Riverfields 17 – coffee

0017There was just one kind of coffee you could get in a traditional transport caff – instant. If you were lucky it was Maxwell House. If  you weren’t it was Happy Shopper brown water from the VG shop down the road. Some of the showier caffs would add froth, but under no circumstances should you ever ask what the froth actually was.

Riverfields 16 – Going down the caff

0016Where America has the noble diner, a streamlined Formica and neon palace of hearty home cooking, Britain has the transport cafe, a shabby shed next to a lay-by offering chipped mugs of strong builder’s tea and bacon sarnies swimming in grease. I’ve made this one a converted Portakabin™ (I have to put the ™ in or Portakabin’s lawyers will write to me in a desperate attempt to protect their trademark) but they’re more likely to look something like this…

The traditional Transport Caff is starting to go upmarket, and several are turning into diners. I pass this one on the A21 at the hamlet of John’s Cross every day on the way to work. Of course, being on the main road to Hastings it calls itself the Route 1066 Diner and it does a roaring trade to passing truckers and bikers, especially on days like the Mayday bike run, or the day all the taxis come down from London to give kids with special needs and their carers a day by the seaside.

Yes, that sign does say ‘Get your chips at 1066’. And I’m glad to report that every table has a squeezy plastic tomato full of ketchup on it, just as God intended.

Riverfields 15 – Billy No-Mates

0015Autobiographical? I don’t know what you mean! Maybe up to panel two but I was never snogged by a bookshop. Not at that age.

Riverfields 14 – Shop-shape


Riverfields 13 – Eggy

0013This is the first and last time you get to see Nigel’s mum, once the mall opens the strip stays resolutely work-focused.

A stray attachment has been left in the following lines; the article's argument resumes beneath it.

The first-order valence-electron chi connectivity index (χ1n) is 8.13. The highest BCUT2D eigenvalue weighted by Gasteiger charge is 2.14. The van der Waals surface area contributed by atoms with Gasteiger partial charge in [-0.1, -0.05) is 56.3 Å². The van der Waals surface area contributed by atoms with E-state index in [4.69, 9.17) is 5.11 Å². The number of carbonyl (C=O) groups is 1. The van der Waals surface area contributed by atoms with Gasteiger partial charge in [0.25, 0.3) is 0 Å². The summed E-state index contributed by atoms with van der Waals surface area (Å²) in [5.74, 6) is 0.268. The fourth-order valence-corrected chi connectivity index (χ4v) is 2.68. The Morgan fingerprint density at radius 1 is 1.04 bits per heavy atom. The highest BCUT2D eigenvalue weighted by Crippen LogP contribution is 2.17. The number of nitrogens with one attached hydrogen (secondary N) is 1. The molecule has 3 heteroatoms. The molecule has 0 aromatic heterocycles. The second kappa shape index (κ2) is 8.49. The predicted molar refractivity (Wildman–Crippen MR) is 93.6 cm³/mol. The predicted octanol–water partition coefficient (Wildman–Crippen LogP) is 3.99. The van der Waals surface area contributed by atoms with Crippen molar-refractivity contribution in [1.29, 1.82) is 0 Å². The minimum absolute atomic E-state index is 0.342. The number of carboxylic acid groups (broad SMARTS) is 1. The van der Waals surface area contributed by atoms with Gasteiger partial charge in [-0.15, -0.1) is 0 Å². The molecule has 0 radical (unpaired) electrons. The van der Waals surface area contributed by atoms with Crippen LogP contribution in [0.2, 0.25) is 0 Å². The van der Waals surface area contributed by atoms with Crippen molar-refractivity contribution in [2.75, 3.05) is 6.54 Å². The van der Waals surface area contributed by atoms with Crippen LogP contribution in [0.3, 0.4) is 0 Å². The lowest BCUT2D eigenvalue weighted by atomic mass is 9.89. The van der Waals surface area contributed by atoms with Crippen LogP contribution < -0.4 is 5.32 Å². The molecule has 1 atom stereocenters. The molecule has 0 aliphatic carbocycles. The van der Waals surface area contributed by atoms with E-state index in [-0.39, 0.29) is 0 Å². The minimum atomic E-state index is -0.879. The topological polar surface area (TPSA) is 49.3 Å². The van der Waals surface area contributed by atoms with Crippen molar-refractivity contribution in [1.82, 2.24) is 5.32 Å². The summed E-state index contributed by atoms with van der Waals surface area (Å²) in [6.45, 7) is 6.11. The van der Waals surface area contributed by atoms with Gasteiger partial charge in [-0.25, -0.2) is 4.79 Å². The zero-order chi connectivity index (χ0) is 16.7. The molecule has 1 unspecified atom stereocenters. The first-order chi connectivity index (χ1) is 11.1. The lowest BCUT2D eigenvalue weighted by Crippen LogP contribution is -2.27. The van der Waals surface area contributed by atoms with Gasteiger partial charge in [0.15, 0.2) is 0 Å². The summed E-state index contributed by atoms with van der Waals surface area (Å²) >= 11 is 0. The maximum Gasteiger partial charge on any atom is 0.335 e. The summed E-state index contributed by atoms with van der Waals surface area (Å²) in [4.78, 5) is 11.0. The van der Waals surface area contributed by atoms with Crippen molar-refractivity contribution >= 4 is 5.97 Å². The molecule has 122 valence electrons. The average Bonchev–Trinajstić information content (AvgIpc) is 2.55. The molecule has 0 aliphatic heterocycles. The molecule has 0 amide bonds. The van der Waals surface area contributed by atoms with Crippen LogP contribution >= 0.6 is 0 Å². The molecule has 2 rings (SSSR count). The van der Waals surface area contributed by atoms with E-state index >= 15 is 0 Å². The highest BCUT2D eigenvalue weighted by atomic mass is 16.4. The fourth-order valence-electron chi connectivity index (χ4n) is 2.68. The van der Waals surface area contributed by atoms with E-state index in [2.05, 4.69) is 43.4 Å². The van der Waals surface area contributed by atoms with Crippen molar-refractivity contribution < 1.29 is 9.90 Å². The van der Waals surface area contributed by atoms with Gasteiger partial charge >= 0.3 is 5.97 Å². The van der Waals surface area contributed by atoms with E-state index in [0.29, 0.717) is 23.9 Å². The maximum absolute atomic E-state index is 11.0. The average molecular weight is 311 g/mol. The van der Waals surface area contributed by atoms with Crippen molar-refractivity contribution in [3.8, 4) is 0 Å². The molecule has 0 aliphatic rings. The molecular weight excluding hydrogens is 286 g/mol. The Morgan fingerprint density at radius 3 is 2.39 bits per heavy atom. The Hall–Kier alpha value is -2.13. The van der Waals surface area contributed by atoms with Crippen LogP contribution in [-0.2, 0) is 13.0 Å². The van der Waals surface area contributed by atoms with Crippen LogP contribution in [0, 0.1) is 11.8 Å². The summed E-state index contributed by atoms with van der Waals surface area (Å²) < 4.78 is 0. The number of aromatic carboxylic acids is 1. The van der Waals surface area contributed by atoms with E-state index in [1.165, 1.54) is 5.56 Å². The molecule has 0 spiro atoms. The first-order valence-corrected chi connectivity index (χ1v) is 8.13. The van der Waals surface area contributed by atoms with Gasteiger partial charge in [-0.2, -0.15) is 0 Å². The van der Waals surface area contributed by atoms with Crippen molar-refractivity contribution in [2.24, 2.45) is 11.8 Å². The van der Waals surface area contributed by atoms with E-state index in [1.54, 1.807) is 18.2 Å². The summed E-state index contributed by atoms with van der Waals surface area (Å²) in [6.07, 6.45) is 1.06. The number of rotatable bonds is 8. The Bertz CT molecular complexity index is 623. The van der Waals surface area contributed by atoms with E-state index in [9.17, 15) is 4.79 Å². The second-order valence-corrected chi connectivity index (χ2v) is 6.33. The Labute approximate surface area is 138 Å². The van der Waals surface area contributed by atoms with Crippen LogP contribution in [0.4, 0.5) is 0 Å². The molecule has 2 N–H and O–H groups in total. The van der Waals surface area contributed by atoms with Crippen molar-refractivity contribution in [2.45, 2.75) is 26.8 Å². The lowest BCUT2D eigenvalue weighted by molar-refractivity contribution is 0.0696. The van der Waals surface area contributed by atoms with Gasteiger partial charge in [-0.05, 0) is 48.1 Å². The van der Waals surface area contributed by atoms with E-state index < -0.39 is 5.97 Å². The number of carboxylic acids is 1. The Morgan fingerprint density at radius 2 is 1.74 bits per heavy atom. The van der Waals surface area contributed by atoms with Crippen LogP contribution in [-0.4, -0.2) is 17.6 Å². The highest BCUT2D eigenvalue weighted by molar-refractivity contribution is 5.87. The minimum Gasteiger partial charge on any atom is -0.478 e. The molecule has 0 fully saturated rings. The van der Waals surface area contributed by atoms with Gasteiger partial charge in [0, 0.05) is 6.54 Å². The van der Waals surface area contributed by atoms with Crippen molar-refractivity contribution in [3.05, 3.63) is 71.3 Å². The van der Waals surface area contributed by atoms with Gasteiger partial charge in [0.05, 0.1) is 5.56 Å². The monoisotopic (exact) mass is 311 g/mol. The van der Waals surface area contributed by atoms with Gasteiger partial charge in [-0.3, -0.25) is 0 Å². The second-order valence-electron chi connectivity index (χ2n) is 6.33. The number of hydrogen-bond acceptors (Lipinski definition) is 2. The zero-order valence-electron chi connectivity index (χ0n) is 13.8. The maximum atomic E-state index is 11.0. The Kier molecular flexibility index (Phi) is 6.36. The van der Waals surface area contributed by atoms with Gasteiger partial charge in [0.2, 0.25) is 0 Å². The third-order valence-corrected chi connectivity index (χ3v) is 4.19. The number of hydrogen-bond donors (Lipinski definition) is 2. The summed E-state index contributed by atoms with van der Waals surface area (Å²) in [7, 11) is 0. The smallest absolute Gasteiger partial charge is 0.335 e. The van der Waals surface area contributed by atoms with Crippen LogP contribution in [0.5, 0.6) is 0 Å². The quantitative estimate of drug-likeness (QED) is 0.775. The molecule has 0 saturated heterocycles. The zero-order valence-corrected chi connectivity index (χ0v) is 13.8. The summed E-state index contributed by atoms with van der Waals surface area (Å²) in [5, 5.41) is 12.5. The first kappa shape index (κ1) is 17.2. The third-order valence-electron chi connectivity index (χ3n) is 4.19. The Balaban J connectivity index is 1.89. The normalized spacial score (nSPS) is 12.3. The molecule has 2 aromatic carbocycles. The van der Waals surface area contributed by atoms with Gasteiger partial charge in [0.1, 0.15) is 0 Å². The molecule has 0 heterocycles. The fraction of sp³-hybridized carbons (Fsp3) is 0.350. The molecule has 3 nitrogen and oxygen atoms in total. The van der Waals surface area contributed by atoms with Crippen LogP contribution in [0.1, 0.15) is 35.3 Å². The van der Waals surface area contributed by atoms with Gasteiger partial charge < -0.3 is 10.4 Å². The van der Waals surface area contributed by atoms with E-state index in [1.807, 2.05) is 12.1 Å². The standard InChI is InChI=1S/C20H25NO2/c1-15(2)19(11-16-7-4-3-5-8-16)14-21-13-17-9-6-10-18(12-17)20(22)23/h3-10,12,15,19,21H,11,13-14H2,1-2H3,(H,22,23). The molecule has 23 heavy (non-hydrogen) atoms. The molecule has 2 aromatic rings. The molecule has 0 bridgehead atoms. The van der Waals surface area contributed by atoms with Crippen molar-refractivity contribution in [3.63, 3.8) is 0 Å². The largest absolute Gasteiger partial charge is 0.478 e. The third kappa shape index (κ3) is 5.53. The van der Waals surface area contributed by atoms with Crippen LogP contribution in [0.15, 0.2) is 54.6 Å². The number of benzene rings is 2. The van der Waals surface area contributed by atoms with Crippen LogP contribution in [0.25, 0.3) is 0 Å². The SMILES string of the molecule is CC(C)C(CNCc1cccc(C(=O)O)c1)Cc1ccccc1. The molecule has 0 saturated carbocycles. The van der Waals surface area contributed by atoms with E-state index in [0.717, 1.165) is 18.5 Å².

For the uninitiated, these are eggy soldiers. The soldiers are the toast strips which you dip them into the yolk of the soft-boiled egg. The very idea of a runny yolk seems to revolt Americans – Linda soft boils my eggs under protest – but trust me, they’re delicious. The image shows a soft-boiled goose egg; now that’s just showing off.

Riverfields 12 – Discriminimnishun


Riverfields 11 – Ringo Starr vs George Carlin

0011We all know Thomas the Tank Engine – the slightly alarming human faced locomotive who lives on the island of Sodor with a lots of other fleshy-boilered rolling stock. There’s a heritage railway just down the road from my work which has Thomas weekends where they put faces on their locos and steam up and down the line from Tunbridge Wells to Eridge with carriages full of excitable kids and long suffering parents.

To us Brits, Thomas is synonymous with Ringo Starr, who has been narrating the kid’s animated TV show for 20 years or so. There are several generations of people now who are quite surprised to find he was once a drummer in some band or other.

In America, the same TV shows are shown, but they’ve been revoiced by George Carlin! I’m going to have to find this on YouTube – I’m having trouble imagining this.

Riverfields 10 – Bob

0010Another regular character gets introduced here, though we won’t find out his name for a few weeks. (There’s a clue in the title of today’s post.)

Riverfields 9 – Flinch

0009I would like to apologise unreservedly to the estate of Barbara Cartland for spelling her name incorrectly. Barbara Cartland was a quite remarkable woman – by turns deb, aviatrix, playwright, campaigner for Gypsy rights, local politician, writer of Mills and Boon romances by the yard (23 different books of hers were published in 1983), and inventor of a style of make up that has only ever been surpassed by Tammy Faye Bakker.

You may have heard of her step granddaughter, Princess Diana. Cartland once remarked, “The only books Diana ever read were mine, and they weren’t awfully good for her.”

Riverfields 8 – Millennium

0008This goes to show what sort of a protracted gestation period this strip had. These first strips were actually drawn sometime around 1999, so we’re looking at a world which was getting ready for a brand new century to begin. Bookstores were full of ‘millennium’ editions of pre-existing books. Millennium Bibles, Millennium dictionaries, Millennium books of Child Care, Millennium books of Princess Diana photos, Millennium survivalist manuals for when the Millennium Big caused the end of civilisation – you name it there, was an expensive violet and silver foil-blocked millennium edition of it…